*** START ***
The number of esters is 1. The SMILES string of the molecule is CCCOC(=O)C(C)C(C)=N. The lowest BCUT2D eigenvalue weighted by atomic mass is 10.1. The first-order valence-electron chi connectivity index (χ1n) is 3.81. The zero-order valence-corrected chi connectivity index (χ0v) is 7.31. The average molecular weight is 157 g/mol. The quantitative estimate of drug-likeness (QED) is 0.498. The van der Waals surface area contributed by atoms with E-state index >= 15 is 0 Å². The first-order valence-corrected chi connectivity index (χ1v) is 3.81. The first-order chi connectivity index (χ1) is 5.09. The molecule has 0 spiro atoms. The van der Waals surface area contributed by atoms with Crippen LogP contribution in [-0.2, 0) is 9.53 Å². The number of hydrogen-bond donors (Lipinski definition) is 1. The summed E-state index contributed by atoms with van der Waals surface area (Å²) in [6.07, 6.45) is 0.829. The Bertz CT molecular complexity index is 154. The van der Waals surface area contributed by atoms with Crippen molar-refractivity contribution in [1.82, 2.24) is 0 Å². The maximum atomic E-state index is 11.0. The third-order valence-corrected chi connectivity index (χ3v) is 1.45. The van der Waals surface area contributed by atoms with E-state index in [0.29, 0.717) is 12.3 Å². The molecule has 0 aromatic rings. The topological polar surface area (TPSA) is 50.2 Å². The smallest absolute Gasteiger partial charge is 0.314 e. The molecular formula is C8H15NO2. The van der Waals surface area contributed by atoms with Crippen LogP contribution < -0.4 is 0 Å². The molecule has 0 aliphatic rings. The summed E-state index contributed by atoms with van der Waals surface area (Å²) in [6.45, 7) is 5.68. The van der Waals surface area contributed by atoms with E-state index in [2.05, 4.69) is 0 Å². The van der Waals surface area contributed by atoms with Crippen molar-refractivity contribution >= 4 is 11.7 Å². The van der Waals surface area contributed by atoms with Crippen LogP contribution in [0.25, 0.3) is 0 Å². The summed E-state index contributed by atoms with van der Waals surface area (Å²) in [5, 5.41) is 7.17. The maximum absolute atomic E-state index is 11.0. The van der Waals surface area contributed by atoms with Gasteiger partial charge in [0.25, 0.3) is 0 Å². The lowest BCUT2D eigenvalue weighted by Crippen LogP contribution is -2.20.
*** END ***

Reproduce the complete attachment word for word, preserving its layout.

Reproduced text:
The number of esters is 1. The SMILES string of the molecule is CCCOC(=O)C(C)C(C)=N. The lowest BCUT2D eigenvalue weighted by atomic mass is 10.1. The first-order valence-electron chi connectivity index (χ1n) is 3.81. The zero-order valence-corrected chi connectivity index (χ0v) is 7.31. The average molecular weight is 157 g/mol. The quantitative estimate of drug-likeness (QED) is 0.498. The van der Waals surface area contributed by atoms with E-state index >= 15 is 0 Å². The first-order valence-corrected chi connectivity index (χ1v) is 3.81. The first-order chi connectivity index (χ1) is 5.09. The molecule has 0 spiro atoms. The van der Waals surface area contributed by atoms with Crippen LogP contribution in [-0.2, 0) is 9.53 Å². The number of hydrogen-bond donors (Lipinski definition) is 1. The summed E-state index contributed by atoms with van der Waals surface area (Å²) in [6.07, 6.45) is 0.829. The Bertz CT molecular complexity index is 154. The van der Waals surface area contributed by atoms with Crippen molar-refractivity contribution in [1.82, 2.24) is 0 Å². The maximum atomic E-state index is 11.0. The third-order valence-corrected chi connectivity index (χ3v) is 1.45. The van der Waals surface area contributed by atoms with E-state index in [0.29, 0.717) is 12.3 Å². The molecule has 0 aromatic rings. The topological polar surface area (TPSA) is 50.2 Å². The smallest absolute Gasteiger partial charge is 0.314 e. The molecular formula is C8H15NO2. The van der Waals surface area contributed by atoms with Crippen LogP contribution < -0.4 is 0 Å². The molecule has 0 aliphatic rings. The summed E-state index contributed by atoms with van der Waals surface area (Å²) in [6.45, 7) is 5.68. The van der Waals surface area contributed by atoms with E-state index in [2.05, 4.69) is 0 Å². The van der Waals surface area contributed by atoms with Crippen molar-refractivity contribution >= 4 is 11.7 Å². The van der Waals surface area contributed by atoms with Crippen LogP contribution in [0.25, 0.3) is 0 Å². The summed E-state index contributed by atoms with van der Waals surface area (Å²) in [5, 5.41) is 7.17. The maximum absolute atomic E-state index is 11.0. The van der Waals surface area contributed by atoms with Gasteiger partial charge in [0.25, 0.3) is 0 Å². The lowest BCUT2D eigenvalue weighted by Crippen LogP contribution is -2.20.